The Motivational Self Fear Of A Poe Narrator

1271 words - 5 pages

Poe has given his narrator in “The Tell Tale Heart” multiple currently diagnosable psychological disorders: bipolarity, obsessive compulsive disorder, psychopathy, paranoia. Although he is a psychopath by Hare’s definition, among the disorders, the narrator’s sense of fear is overwhelmingly the most motivating. On a first reading, it might seem that the narrator committed murder because of his unjustified hatred towards the victim, or more specifically, the victim’s “evil eye.” And later, he confesses to his crime because of the overwhelming guilt he feels which causes him to hear the beating of the dead man’s heart. However, as a psychopath, the narrator is incapable of feeling guilt. I will demonstrate that it is not hatred toward what is outside of the self that drove the narrator to murder and confession but the hatred and the immense fear of the insane side of himself that drove him to such irrational actions.
After the burying the corpse beneath the floorboards, the narrator, being proud of his work, states that “no human eye – not even his – could have detected anything wrong.” To the narrator, the old man is able to see beyond what the average person can see. One might assume that it was the fear of the eye’s judgement that caused the narrator to resort to murder. Although this is true, a stronger motivation was the fear of his own insanity. The fact that he feared the eye made him see the irrational side of himself. In refusal to acknowledge his mental disorder, the narrator gives an alternative name to his paranoia, characterized by an oversensitivity to sound: “nervousness.” The phrase “I have nothing to fear” right after the murder as well as in the presence of the police is repeated because he’s trying to convince himself that he should not be paranoid, which he associates with insanity.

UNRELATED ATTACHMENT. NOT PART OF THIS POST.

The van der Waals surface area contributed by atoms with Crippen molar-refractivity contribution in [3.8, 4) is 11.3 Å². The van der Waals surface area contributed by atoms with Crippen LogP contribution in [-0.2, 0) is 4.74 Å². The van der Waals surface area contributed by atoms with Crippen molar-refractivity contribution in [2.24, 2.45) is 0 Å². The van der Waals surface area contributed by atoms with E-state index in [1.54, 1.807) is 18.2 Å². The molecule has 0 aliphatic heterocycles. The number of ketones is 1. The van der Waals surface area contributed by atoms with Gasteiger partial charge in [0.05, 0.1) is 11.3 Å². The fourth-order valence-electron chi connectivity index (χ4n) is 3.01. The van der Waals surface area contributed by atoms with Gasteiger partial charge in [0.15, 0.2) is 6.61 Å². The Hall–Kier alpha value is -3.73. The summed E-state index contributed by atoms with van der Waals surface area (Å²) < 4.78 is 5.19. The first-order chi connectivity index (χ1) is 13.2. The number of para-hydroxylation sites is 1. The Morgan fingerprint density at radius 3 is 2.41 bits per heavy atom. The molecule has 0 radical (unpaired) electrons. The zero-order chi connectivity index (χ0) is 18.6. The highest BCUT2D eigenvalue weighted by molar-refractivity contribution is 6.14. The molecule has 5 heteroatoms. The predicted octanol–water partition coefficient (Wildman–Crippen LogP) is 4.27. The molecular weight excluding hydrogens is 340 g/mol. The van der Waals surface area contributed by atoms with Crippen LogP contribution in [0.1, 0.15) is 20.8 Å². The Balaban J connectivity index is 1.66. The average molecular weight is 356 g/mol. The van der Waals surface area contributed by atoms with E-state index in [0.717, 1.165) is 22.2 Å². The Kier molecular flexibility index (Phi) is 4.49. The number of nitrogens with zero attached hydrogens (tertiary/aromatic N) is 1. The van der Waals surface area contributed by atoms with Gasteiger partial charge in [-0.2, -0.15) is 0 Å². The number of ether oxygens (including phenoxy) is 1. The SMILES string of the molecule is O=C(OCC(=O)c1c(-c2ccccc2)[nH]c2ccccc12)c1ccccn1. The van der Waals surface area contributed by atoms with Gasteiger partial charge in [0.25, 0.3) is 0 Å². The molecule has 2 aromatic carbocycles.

The obsession with the old man’s eye was due to an obsession with asserting his own sanity.
The eye is described as “the eye of a vulture” and an “Evil Eye.” Little does the narrator know, the same description can be given to his own eyes. In a play on words, the “eye” represents the “I” in the narration. Seeing the eye is like seeing himself in a mirror. The way he sees the eye “with perfect distinctness” on the eighth night can also be said about how he sees his insanity: the “I.” The narrator has projected his fear and self-hatred of his insanity onto the old man’s eye. The “evil eye” like a mirror, reflects to him the “evil” and “vulture” like part of himself that he knows others would consider insane. Vultures as scavengers that prey on the dead and the near dead are similar to the narrator when he preys on an aging man who is approaching natural death. This fear of his own mental disorder gave the narrator the need to purge the insane part of himself by eradicating the eye of the old man.
The old man’s eye has a “film over it” probably because of a medical condition but when the narrator’s eyes that parallel the old man’s can also be...

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